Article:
Re: Debian on Laptop
Earlier I wrote:
>> I've been running a Slackware Linux distribution on my desk top
>> computers for one year now. Now I intended to install Linux on my
>> laptop too and was recommended by a friend to use the Debian
>> distribution. I ordered the distribution from Linux System Labs
>> and I tried with 1.3.1 but unfortunately I finally had to give up.
>> I then tried to install Slackware 3.3 and it went on without any
>> problems and the system worked at once including the network
>> interface (PCMCIA 3c562). Even if the Debian system may be more
>> advanced in several ways it does not yet seem to be mature to be
>> installed on laptops.
> I don't think so, when I first installed linux one year ago I choosed
> Debian by chance knowing nothing about distribution and the old 1.1
> installed very well on my laptop (an Oyster Bhrama clone). Then
> I installed 1.3.1 on the laptops of two friends and all went good again,
> the only really hard thing is to guess the right modes for XF86.
Well, the most essential thing that differs (todays) laptops from
desk top computers is the PCMCIA interface which is the way to communicate
with the world out there (and of course the somewhat special driver chips
for the LCDs) If the operative system is not capable of manage with this
then it will not be installed on that computer. To be able to do serious
work on my computer it is absolutely necessary for me to be able to connect
the computer to the network, either being at home or at my institue. In
my case I use a 10Base-T board from 3Com.
>> The installation procedure is also very tedious and not at all for
>> non unix experts. The slackware user interface is very easy to understand.
> This is partially true. Deity will partly resolve the problem but
> what about the INITIAL install? What have the boot-floppy people
> to say?
It is the initial install I speak about. Not about upgrading the system.
To go through all the Debian packages in the first initial install took
me several hours. After having failed the first time, I did only install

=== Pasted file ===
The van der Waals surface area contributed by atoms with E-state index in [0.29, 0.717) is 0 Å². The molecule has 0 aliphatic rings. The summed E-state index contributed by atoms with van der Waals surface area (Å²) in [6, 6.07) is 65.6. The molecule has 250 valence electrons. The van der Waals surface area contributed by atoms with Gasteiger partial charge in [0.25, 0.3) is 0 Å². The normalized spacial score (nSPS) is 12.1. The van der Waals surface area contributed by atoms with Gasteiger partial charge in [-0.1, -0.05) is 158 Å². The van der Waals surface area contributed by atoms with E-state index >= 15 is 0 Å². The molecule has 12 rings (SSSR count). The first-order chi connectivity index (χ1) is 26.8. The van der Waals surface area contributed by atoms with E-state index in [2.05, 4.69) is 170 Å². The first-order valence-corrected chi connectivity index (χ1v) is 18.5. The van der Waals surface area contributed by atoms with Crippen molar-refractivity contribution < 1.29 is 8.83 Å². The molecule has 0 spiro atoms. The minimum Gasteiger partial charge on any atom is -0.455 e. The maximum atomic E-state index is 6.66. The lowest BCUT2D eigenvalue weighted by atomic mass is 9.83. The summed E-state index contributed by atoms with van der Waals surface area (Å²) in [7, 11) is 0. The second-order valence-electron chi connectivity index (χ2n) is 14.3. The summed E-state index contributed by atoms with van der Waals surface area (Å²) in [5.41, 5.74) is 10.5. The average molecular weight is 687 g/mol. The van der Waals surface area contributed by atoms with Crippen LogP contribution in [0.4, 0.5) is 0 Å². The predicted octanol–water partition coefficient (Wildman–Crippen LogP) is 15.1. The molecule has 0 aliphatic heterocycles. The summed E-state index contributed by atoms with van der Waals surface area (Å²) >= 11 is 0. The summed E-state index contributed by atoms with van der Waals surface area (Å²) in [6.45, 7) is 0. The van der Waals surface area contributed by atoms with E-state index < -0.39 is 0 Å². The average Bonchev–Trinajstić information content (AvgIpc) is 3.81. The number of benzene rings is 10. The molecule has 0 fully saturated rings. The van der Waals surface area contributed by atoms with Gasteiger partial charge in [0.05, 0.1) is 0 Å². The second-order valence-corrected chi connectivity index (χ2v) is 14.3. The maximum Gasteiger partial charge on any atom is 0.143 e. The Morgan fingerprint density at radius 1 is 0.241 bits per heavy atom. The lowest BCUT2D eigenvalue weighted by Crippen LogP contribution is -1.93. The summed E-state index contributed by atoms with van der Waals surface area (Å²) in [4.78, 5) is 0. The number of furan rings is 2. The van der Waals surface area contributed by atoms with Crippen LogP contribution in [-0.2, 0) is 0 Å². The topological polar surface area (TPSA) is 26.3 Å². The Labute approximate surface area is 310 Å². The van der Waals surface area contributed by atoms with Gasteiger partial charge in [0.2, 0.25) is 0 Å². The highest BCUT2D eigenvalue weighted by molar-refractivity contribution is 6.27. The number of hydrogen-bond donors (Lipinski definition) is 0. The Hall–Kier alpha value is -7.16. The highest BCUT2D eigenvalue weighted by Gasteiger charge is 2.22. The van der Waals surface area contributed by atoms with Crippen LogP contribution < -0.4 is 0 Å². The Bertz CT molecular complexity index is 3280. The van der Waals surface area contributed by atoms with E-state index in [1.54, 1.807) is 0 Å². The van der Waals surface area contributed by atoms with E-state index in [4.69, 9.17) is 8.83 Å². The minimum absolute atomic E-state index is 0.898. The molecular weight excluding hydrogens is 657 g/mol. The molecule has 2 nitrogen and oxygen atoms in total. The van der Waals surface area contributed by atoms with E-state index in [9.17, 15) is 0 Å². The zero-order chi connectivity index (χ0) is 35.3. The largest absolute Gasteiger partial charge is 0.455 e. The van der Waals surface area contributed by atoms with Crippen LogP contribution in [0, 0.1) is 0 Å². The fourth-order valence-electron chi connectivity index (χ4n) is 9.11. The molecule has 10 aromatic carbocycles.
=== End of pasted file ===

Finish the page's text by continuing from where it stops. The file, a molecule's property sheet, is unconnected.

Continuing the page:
the most essential things the second try. I actually used boot diskettes
for Debian as well as for Slackware even if I know that I don't need that.
>> These were the problems I had:
>> 1) First the README file was misleading. It was said that in 1.3 there was
>> an error which caused XF86Setup not being able to configure the system. It
>> was said that this will be fixed in 1.3.1. As I HAD 1.3.1 I understood that
>> this was fixed and I went on with the installation.
>> Obviously this was not fixed. When I came to the configuration of X it failed
>> and it continued to fail. I even tried to uninstall the X packages and install
>> xbase, quitting, installing rest of X but it failed and the system mostly
>> 2) After this I initialized the partitions (50Mb /root and 1200Mb /usr) but
>> forgot to explicitly say that I wanted /usr on another partition, which caused
>> me one more failed installation.
>> 3) The third attempt to install succeded, i.e. I could configure my X server
>> (ok I still have problems with the CL7543 TFT server but that's another issue)
>> 4) I never got the network to work. Well, the PCMCIA package recognized my
>> board but I never got any eth0 so the network was unreachable. I tried to
>> look on the net for hints on this but failed. Not even sendmail from one
>> user to another within the machine worked.
> Maybe I didnt understand but, you tryed first 1) THEN 2)? I.e., you
> first tryed to install the system and X, then you made the partitions?
> Or you installed over an old linux (slackware?).
I installed it on a new fresh harddisk. I would never try something like
installing a Debian-distribution over a Slackware if it was not explicitly
said that it was supported. That is, due to the faulty README file I
first tried to install everything. Then I tried to uninstall the X-packages
and reinstall the xbase and then install the rest of the X-packages
again, but that failed completely. I had to initialize the hard disk
and install everything again (first xbase, then rest of X), just due to
this erroneous README file.
> 2) is not a bug but a feature, you can partition any way you like and
> then splitt stuff to suite your taste. You can have 1, 2 or any number
> of partitions...
Ok, that maybe is to ask for too much, but when it (could have) found that
I would need a total of about 300 Mb and my root partition only was 50 Mb
then I could have got a warning, but there I only have to blame myself
when I missed to mount the rest as /usr.
> I cant comment on 3) and 4) because I use ppp, but let me say that
> Debian always worked fine on my and my friend's laptops. So why don't
> you give it another try? After the initial pain Debian is the best
> distributions around!
Well, as I said, I have to know that I can hook it up to the network
and as it is now the PCMCIA support in Debian seems to not be stable
enough for that. I will give it a try in the next stable release, but
then I will first try to install it on a another hard disk, in the same
way I did with Slackware now.
I also had problems with Emacs being very slow to start in the Debian
release, but that may be due to that the network was missing due to the
failure in the PCMCIA startup. Emacs starts very quick in the Slackware
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